The Last Show On Earth: 2012 Mills College MFA Exhibition

The Thesis Exhibition for the 2012

Master of Fine Arts Degree Recipients

Opening Reception:

Saturday April 28, 2012 6pm - 9pm

Refreshments provided by Gerard’s Paella.

Music by The Local Honey Swing Band.

The Last Show On Earth, the culmination of two years of study by a promising group of
emerging artists, alludes to both predictions of an imminent global apocalypse and the smaller
cataclysm of the completion of graduate school. The body of work presented is a testament to
the artists' short but prolific lives as graduate students.

Through her painting, video and crochet work, Madelyn Covey explores the connection between metaphorical extensions of the body as well as tangible extensions of the body, and how they express one's identity. She is interested in the intersection of the medical with the magical, and the power of transformation.

Sofia Sharpe re-purposes tools and hardware as nonfunctional, aesthetic objects.
By discarding the idea of their intended function she explores their ability to play with imagination.

Kent Rodriguez Segura addresses the collective memory of people living under present day Mexican narcoterrorismo.
Through observation and the collection of stories from family, friends and people he encounters during trips to Central Mexico, Segura constructs a visual reinterpretation of how these people navigate the social, physical and psychological Mexican landscape today.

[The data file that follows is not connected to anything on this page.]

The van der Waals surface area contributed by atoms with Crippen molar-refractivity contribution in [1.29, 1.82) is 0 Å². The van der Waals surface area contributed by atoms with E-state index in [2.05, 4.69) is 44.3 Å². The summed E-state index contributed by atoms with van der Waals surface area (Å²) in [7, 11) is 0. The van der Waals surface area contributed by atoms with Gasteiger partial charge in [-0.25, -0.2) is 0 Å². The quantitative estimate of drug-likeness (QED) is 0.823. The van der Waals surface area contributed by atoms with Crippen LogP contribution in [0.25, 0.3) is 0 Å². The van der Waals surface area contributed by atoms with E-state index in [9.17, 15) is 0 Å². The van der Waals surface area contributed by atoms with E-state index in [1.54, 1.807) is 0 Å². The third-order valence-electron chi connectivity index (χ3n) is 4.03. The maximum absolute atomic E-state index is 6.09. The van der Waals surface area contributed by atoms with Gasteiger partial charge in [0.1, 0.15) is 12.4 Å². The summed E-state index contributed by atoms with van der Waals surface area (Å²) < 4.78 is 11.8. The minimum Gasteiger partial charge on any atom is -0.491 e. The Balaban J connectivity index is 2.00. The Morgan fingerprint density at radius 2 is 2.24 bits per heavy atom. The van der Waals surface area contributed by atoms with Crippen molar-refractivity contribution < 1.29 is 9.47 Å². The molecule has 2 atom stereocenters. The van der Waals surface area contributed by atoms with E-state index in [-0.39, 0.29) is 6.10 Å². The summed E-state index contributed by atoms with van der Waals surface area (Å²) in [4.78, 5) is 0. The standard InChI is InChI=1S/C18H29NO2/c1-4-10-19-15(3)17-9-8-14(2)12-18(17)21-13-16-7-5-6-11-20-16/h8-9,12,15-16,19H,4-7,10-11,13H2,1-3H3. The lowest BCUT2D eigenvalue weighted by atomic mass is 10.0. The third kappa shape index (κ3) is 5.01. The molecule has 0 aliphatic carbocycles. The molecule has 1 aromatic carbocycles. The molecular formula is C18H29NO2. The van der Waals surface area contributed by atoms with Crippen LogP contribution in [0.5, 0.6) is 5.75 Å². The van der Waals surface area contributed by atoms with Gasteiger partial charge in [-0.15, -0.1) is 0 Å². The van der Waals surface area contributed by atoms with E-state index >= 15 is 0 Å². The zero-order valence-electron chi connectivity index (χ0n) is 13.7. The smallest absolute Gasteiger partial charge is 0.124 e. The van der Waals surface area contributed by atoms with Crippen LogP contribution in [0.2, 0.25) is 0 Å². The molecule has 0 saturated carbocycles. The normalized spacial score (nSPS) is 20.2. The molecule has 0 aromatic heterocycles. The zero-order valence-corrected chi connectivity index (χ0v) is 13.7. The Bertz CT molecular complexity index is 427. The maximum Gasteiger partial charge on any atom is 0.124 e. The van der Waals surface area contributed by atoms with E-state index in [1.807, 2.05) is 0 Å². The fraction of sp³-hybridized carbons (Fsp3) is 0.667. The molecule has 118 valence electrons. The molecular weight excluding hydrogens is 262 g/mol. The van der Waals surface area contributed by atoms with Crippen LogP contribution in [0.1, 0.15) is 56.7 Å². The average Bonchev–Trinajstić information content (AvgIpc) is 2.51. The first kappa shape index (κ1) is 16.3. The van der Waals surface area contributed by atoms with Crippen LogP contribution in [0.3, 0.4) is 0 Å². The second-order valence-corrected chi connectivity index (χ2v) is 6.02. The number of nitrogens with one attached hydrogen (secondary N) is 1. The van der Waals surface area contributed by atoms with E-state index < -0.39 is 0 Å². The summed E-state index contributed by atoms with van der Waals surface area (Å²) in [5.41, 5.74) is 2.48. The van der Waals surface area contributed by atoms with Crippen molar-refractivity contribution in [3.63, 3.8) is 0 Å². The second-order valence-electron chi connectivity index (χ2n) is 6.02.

Jocelyn Meggait presents Utopian Free Economy Project ( a socially interactive installation
in which all objects are offered for free
with one small caveat— consider the object’s past, present and future economic and ecological presence.

Matthew Gottschalk creates stand-ins, decoys, props and doppelgangers for art.
His studio is a stage where he plays many roles, some tragic and others heroic;
such as the saint, the demon, the genius and the idiot.

Seth Murchison creates outlines for events, projects and activities designed for friends and his community.
These include elements of art history, theater, food or film and rely on
participation to create content and direction.

Camilla Newhagen stacks objects in a way that emulates a natural process—a geological layering of strata.
Using clothing as a historical and a cultural layering of strata,
challenges gravity and documents the growing structure, exposing its own possibility of collapse.

The act of blurring fact and fiction is inherent in being a photographer.
Tressa Pack explores this duality in her images by revealing her photographic tools
within otherwise impersonal landscapes.

Michael Koehle uses existing medium or technology, such as photography,
video or medical imaging in a new way to reveal an unseen depth and complexity in seemingly mundane objects.

Michael Mersereau investigates the formal and mythological
aspects of cinema, dissecting critical parts such as sound and image
and revealing new meaning through time and structure.

Samuel Levi Jones is interested in power structures and
specifically how decisions are made in giving various forms of public recognition.

By intervening in the commonplace, Susanna Corcoran creates temporary situations to photograph.
Her work reveals the gap between one's memory of an experience and what actually happened.


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